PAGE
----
|2. Nelson Cruz – Object of desire for the better part of two years; if he logs 550 at-bats, he's a near lock for .265-35-85-90-20.||2. Carlos Quentin – He's 27 and only one year removed from a 36-homer season, yet his ADP is outside the top 100.||2. Andre Ethier – The walk-off king of Chavez Ravine; he's pushed the start button on "I Love LA" more often than Randy Newman.|
|3. Julio Borbon – Stupid good value considering projected leadoff role with one of MLB's more potent clubs; noteworthy '09 audition just the beginning.||3. B.J. Upton – We know there's power here (24 HR in '07) and he's a lock for 40 steals. Last year's average won't repeat.||3. Torii Hunter – Not as durable as he used to be, but when's the last time anyone lost money on him? Unsexy veterans (the Ibanez All-Stars) often the way to go.|
|4. Andrew McCutchen – AAAARRRGGHHHH!!! Captain Cutch could be Buccos finest fantasy player since Barry Bonds(notes); .290-15-65-90-35 upside.||4. Carlos Gonzalez – Tough not to like the immediate upside (25/25), the age (24), the home park (Coors), and the ADP (123.2).||4. Nyjer Morgan – He's basically Michael Bourn East, but the price is three rounds cheaper.|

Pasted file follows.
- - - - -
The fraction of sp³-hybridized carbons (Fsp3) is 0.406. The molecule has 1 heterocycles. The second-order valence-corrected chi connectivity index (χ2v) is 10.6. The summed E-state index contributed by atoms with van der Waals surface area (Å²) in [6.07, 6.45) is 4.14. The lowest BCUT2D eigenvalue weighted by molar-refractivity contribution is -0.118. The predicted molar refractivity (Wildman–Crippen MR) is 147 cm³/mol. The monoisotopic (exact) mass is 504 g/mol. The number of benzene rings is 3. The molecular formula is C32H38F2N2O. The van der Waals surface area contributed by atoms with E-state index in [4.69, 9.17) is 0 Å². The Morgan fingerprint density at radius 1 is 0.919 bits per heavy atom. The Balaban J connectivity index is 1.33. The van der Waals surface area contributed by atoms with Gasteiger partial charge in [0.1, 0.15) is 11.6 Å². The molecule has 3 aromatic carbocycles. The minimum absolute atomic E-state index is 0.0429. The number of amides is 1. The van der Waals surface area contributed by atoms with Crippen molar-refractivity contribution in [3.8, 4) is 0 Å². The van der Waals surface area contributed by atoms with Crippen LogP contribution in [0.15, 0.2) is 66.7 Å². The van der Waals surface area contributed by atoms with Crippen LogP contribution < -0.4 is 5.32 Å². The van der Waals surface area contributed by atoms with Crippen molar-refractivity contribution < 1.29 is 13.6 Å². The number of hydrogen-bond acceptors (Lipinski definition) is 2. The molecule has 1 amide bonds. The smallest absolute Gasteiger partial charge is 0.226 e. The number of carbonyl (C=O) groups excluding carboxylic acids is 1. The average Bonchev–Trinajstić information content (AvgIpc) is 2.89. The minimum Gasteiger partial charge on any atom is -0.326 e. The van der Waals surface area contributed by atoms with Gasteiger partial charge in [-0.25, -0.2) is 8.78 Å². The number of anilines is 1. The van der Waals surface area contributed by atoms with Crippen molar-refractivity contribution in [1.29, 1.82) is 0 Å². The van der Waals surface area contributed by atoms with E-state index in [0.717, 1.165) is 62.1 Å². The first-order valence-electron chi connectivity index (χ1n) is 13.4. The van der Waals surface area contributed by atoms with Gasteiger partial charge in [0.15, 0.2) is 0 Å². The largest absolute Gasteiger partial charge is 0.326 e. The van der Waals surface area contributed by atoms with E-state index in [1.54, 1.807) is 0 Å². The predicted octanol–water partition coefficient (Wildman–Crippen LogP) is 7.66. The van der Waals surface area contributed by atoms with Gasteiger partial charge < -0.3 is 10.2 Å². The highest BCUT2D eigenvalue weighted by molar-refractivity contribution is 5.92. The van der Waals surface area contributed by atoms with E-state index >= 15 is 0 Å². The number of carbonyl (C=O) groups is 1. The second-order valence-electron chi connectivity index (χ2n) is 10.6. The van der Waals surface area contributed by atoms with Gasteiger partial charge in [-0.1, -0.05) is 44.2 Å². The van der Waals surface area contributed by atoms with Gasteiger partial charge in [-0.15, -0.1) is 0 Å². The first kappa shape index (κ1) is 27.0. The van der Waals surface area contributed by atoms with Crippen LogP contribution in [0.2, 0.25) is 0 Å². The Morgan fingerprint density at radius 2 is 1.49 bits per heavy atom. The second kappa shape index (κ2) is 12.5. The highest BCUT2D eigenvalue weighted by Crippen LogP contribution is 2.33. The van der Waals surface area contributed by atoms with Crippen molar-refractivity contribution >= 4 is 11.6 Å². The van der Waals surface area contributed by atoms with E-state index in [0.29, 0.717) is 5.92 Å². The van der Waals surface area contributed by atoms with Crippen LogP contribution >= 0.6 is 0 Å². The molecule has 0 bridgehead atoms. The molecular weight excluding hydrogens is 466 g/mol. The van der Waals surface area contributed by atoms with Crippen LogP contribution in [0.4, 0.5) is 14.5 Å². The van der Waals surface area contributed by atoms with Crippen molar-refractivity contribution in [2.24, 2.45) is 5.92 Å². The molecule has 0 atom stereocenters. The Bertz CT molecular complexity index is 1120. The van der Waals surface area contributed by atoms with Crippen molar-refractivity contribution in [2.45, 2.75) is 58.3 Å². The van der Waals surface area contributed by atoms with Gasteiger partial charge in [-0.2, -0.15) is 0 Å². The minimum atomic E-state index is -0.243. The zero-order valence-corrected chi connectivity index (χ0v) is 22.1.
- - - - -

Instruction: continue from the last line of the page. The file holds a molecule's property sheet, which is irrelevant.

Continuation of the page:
|5. Juan Rivera – Hidden gem underappreciated after breakout .287-25-88-72 season; quality OF4 in deeper mixed leagues.||5. Julio Borbon – He has elite speed, he's been a .300 hitter at every level, and he'll hit leadoff for a loaded lineup.||5. Franklin Gutierrez – The most underrated player in the AL. If only we got something for his sparkling defense.|
|Five Outfielders I Hate|
|1. Jacoby Ellsbury – Beaneaters will crucify the Noise for including a local hero on this list, but he's insanely overpriced compared to players of similar ilk (i.e. Bourn, Borbon).||1. Josh Hamilton – An almost impossible player to project or trust, yet he's going in Round 5.||1. J.D. Drew – His signature play is "strike three, looking." Marcellus Wallace stole his soul and stashed it in a briefcase.|